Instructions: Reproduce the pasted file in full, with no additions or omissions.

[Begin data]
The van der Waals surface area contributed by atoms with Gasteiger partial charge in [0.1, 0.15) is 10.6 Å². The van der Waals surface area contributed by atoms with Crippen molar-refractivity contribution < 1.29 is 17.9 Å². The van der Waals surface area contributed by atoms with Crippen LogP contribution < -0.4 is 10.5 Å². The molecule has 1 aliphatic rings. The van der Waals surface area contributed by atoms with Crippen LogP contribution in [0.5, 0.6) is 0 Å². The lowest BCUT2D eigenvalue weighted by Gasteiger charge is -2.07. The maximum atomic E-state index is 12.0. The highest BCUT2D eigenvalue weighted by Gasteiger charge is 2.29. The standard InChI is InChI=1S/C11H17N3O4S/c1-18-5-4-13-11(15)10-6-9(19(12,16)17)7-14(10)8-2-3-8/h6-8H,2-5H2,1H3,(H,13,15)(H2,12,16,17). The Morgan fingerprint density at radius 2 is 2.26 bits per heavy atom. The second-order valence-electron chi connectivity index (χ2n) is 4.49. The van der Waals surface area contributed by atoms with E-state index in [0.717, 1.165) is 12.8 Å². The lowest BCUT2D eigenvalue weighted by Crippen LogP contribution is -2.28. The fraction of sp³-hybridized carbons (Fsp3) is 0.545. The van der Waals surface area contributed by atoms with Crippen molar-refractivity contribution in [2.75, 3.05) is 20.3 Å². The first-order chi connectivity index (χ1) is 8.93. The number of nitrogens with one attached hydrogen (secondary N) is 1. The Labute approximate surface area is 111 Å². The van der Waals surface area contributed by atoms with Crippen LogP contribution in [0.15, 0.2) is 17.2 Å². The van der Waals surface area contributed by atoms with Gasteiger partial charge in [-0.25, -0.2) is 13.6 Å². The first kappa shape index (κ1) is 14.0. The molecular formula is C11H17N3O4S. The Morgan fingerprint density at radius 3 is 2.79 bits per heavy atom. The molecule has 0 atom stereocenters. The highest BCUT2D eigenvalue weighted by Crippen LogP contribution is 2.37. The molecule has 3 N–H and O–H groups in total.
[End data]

The van der Waals surface area contributed by atoms with Gasteiger partial charge in [0.1, 0.15) is 10.6 Å². The van der Waals surface area contributed by atoms with Crippen molar-refractivity contribution < 1.29 is 17.9 Å². The van der Waals surface area contributed by atoms with Crippen LogP contribution < -0.4 is 10.5 Å². The molecule has 1 aliphatic rings. The van der Waals surface area contributed by atoms with Crippen LogP contribution in [0.5, 0.6) is 0 Å². The lowest BCUT2D eigenvalue weighted by Gasteiger charge is -2.07. The maximum atomic E-state index is 12.0. The highest BCUT2D eigenvalue weighted by Gasteiger charge is 2.29. The standard InChI is InChI=1S/C11H17N3O4S/c1-18-5-4-13-11(15)10-6-9(19(12,16)17)7-14(10)8-2-3-8/h6-8H,2-5H2,1H3,(H,13,15)(H2,12,16,17). The Morgan fingerprint density at radius 2 is 2.26 bits per heavy atom. The second-order valence-electron chi connectivity index (χ2n) is 4.49. The van der Waals surface area contributed by atoms with E-state index in [0.717, 1.165) is 12.8 Å². The lowest BCUT2D eigenvalue weighted by Crippen LogP contribution is -2.28. The fraction of sp³-hybridized carbons (Fsp3) is 0.545. The van der Waals surface area contributed by atoms with Crippen molar-refractivity contribution in [2.75, 3.05) is 20.3 Å². The first-order chi connectivity index (χ1) is 8.93. The number of nitrogens with one attached hydrogen (secondary N) is 1. The Labute approximate surface area is 111 Å². The van der Waals surface area contributed by atoms with Crippen LogP contribution in [0.15, 0.2) is 17.2 Å². The van der Waals surface area contributed by atoms with Gasteiger partial charge in [-0.25, -0.2) is 13.6 Å². The first kappa shape index (κ1) is 14.0. The molecular formula is C11H17N3O4S. The Morgan fingerprint density at radius 3 is 2.79 bits per heavy atom. The molecule has 0 atom stereocenters. The highest BCUT2D eigenvalue weighted by Crippen LogP contribution is 2.37. The molecule has 3 N–H and O–H groups in total.